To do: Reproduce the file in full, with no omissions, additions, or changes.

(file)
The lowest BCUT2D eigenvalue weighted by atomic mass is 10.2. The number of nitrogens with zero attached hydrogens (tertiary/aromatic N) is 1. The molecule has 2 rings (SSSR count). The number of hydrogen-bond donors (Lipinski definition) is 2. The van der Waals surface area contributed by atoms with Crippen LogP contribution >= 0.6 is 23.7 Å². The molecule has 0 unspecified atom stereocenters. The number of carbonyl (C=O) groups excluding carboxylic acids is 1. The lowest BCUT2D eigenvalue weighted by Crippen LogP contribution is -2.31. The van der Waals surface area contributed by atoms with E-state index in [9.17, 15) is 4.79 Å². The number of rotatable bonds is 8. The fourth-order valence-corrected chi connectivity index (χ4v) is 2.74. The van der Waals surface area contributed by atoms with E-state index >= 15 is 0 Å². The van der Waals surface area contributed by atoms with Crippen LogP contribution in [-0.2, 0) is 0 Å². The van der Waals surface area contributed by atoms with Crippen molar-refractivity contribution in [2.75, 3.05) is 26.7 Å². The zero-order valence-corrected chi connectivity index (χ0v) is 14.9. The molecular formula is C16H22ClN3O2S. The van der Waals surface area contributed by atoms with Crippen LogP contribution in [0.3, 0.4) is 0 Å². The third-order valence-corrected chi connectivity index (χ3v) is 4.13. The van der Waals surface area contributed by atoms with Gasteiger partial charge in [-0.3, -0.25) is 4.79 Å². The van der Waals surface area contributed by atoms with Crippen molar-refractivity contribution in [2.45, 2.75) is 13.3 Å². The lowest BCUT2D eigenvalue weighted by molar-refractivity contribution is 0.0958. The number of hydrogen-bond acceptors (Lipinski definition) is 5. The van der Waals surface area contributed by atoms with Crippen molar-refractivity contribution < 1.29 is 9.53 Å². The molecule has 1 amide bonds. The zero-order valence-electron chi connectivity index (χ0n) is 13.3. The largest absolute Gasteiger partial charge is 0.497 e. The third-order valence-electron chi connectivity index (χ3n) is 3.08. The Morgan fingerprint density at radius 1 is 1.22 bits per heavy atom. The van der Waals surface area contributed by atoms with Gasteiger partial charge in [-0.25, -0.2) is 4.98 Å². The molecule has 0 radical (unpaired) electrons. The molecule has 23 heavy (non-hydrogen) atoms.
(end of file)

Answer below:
The lowest BCUT2D eigenvalue weighted by atomic mass is 10.2. The number of nitrogens with zero attached hydrogens (tertiary/aromatic N) is 1. The molecule has 2 rings (SSSR count). The number of hydrogen-bond donors (Lipinski definition) is 2. The van der Waals surface area contributed by atoms with Crippen LogP contribution >= 0.6 is 23.7 Å². The molecule has 0 unspecified atom stereocenters. The number of carbonyl (C=O) groups excluding carboxylic acids is 1. The lowest BCUT2D eigenvalue weighted by Crippen LogP contribution is -2.31. The van der Waals surface area contributed by atoms with E-state index in [9.17, 15) is 4.79 Å². The number of rotatable bonds is 8. The fourth-order valence-corrected chi connectivity index (χ4v) is 2.74. The van der Waals surface area contributed by atoms with E-state index >= 15 is 0 Å². The van der Waals surface area contributed by atoms with Crippen LogP contribution in [-0.2, 0) is 0 Å². The van der Waals surface area contributed by atoms with Crippen molar-refractivity contribution in [2.75, 3.05) is 26.7 Å². The zero-order valence-corrected chi connectivity index (χ0v) is 14.9. The molecular formula is C16H22ClN3O2S. The van der Waals surface area contributed by atoms with Crippen LogP contribution in [0.3, 0.4) is 0 Å². The third-order valence-corrected chi connectivity index (χ3v) is 4.13. The van der Waals surface area contributed by atoms with Gasteiger partial charge in [-0.3, -0.25) is 4.79 Å². The van der Waals surface area contributed by atoms with Crippen molar-refractivity contribution in [2.45, 2.75) is 13.3 Å². The lowest BCUT2D eigenvalue weighted by molar-refractivity contribution is 0.0958. The number of hydrogen-bond acceptors (Lipinski definition) is 5. The van der Waals surface area contributed by atoms with Crippen molar-refractivity contribution < 1.29 is 9.53 Å². The molecule has 1 amide bonds. The zero-order valence-electron chi connectivity index (χ0n) is 13.3. The largest absolute Gasteiger partial charge is 0.497 e. The third-order valence-electron chi connectivity index (χ3n) is 3.08. The Morgan fingerprint density at radius 1 is 1.22 bits per heavy atom. The van der Waals surface area contributed by atoms with Gasteiger partial charge in [-0.25, -0.2) is 4.98 Å². The molecule has 0 radical (unpaired) electrons. The molecule has 23 heavy (non-hydrogen) atoms.